Riddles like this from the Dr. DooRiddles series or other riddles can be selected for appropriate difficulty level and read aloud to the class or presented on an overhead transparency. In these exercises, students must be cautioned against blurting out answers so that others will have a period of quiet in which to generate models and possible word tables. Popular parlor games, such as 20 Questions and Charades, foster model flexibility as well. Because these group can inhibit the production of some students, computer riddle exercises have been developed (J. H. Doolittle & T. A. Doolittle, 1992a, 1992b) to allow individuals to solve riddles without social judgment and without getting completely stuck.
Visualization and Imagination
A process similar to the use of jokes and riddles to encourage cognitive flexibility occurfs when we read or listen to a story. Symbols and sounds are converted into visual images, models, and scenarios that we continuously transform and examine in order to comprehend the text. Because readers and listeners have to construct their own mental models, these experiences have been shown to be beneficial to the development of students' imaginations when compared to comprehension based on film presentations (Greenfield & Beagles-Roos, 1988). Presumably, television and other visual media provide images and models so that the production of mental models and creative imagination on the mart of the recipient are less necessary. In interactive-fictions experiences, sukch as those available as computer software, one is a participant in rather than a recipient of the story. Although participants make maps and other notations as they move about an imaginary world, it is their mental representation of that world that allows them to speculate about the possibilities of a given scene. For example, in the all-text computer program, "Cursed Castle" (J. H. Doolittle, 1992a), the student must see the dirt floor of the dungeon as a potential hiding place in addition to its more usual use.
Students solving interactive-fiction problems on a computer generate a variety of solutions, but they become frustrated on finding that not one of their solutions leads to progress toward the goal. This frustration can quickly build into discouragement and a sense of failure and must be countered by either the sequencing of task difficulty or the judicious application of hints. For example, in "Hangtown" (J. H. Doolittle, 1989b), students must frighten off a vicious dog barring the entrance to the miner's shack by threatening the dog with the carcass of a huge rattlesnake. Because most students do not think of this right away, the software monitors each student's progress and introduces a hint after a judicious amount of floundering has occurred. In this case, the next time the student is in the vicinity of the dead reattlesnake, the student is informed that a coyote has strolled by, seen the dead snake, and run off in terror. If this hint does not work, the student is later given a more direct hint. To determine when and where hints are necessary, the software can record which obstacles are the hardest to overcome and where students seem to get stuck. The instructor can then retrieve this information and improve the flow of the program.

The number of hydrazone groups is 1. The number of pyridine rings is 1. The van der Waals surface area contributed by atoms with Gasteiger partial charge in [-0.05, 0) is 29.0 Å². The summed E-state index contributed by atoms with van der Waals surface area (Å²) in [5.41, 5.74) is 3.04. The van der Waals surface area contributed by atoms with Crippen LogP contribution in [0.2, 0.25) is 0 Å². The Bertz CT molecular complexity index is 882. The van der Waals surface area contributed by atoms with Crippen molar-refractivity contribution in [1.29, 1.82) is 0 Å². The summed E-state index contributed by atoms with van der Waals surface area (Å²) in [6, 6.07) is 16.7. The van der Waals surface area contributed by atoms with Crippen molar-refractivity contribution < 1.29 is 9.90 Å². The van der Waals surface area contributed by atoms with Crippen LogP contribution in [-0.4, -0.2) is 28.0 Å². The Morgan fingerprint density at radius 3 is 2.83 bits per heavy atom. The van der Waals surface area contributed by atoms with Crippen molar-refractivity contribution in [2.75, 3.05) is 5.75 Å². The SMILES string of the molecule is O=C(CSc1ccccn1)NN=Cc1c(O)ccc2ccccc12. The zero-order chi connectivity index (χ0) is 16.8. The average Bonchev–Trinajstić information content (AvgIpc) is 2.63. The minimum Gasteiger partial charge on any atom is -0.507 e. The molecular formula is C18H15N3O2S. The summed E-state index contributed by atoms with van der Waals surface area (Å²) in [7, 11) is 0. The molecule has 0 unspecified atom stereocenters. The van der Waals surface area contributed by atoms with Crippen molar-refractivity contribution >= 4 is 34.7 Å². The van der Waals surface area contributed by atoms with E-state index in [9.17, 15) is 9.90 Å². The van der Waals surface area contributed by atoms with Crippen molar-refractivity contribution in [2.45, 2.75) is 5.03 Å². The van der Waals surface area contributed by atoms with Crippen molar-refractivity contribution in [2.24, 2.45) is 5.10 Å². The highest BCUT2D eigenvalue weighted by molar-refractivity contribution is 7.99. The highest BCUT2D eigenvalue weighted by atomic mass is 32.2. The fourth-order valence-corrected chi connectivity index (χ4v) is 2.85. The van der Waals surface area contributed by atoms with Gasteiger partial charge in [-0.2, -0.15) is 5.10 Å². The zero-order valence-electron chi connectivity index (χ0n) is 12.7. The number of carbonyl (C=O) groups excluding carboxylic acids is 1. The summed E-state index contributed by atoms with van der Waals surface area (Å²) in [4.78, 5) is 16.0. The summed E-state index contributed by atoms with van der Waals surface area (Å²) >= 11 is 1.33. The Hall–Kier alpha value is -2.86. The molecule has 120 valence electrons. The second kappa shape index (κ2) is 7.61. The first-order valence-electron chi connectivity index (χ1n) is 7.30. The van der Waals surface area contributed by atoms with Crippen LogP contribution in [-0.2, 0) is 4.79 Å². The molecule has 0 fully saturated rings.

Empirical Evidence for the Effectiveness of Using Riddles and Computer
Games for Training Students to be Problem Solvers
During the past 8 years, I have gathered preliminary data using a quasi-experimental design. The comparison group was several sections of my introductory psychology classes at California State University, Sacramento. Two experimental groups received practice with the riddles and computer games described earlier -- students in my freshman-level critical-thinking course and students enrolled in the Summer Academic Study Program (SASP) at the University of California School of Medicine, Davis. Several dependent measures were used: Cornell Critical Thinking Test (Level X; Ennis & Millman, 1985), the Ennis-Weir Critical Thinking Essay Test (Ennis & Weir, 1985), the Remote Associates Test of creativity (Mednick & Mednick, 1967), the Creative Reasoning Test (J. H. Doolittle, 1989a), the Unusual Uses Test of creativity (Guilford, Merrifield, & Wilson, 1958), the Purdue Non-language Test of intelligence (Tiftin, Gruber, & Inaba, 1957), and the Coopersmith Inventory of self-esteem (Coopersmith, 1981). Although the introductory psychology students did not show gains on these measures beyond chance expectation, students in the critical-thinking courses and the SASP students showed statistically significant gains on all of these measures (most at a p<.01). Many of these differential gains have been replicated in five or more different semesters.
Independent analyses conducted by the Dean's Office at the University of California Medical School, Davis, have indicated an improvement for SASP students in grade point average, undergraduate dropout rates, and medical school admission and retention rates.
Although these results are highly encouraging, they must be viewed as preliminary because of the quasi-experimental design used, the fact that there were some year-to-year changes in the type of test used to assess critical thinking, and the fact that these analyses do not indicate the relative benefits of the various educational experiences of these students.
The pricipal barriers to a society of better problem solvers may simply be that too few teachers are attempting to teach students the skills of creativity. As teachers plunge into these waters, it may be useful if they follow these few precepts: (a) make cognitive flexibility the top priority; (b) if flexibility is not forthcoming, focus on metacognition; (c) provide tasks that are rich in imagery; and (d) closely monitor the frustration level of students so that the tasks will be fun.
Coopersmith, S. (1981). Coopersmith Inventory. Palo Alto, CA: Consulting
Doolittle, J.H. (1989a). The Creative Reasoning Test. Pacific Grove, CA: Critical Thinking Press & Software.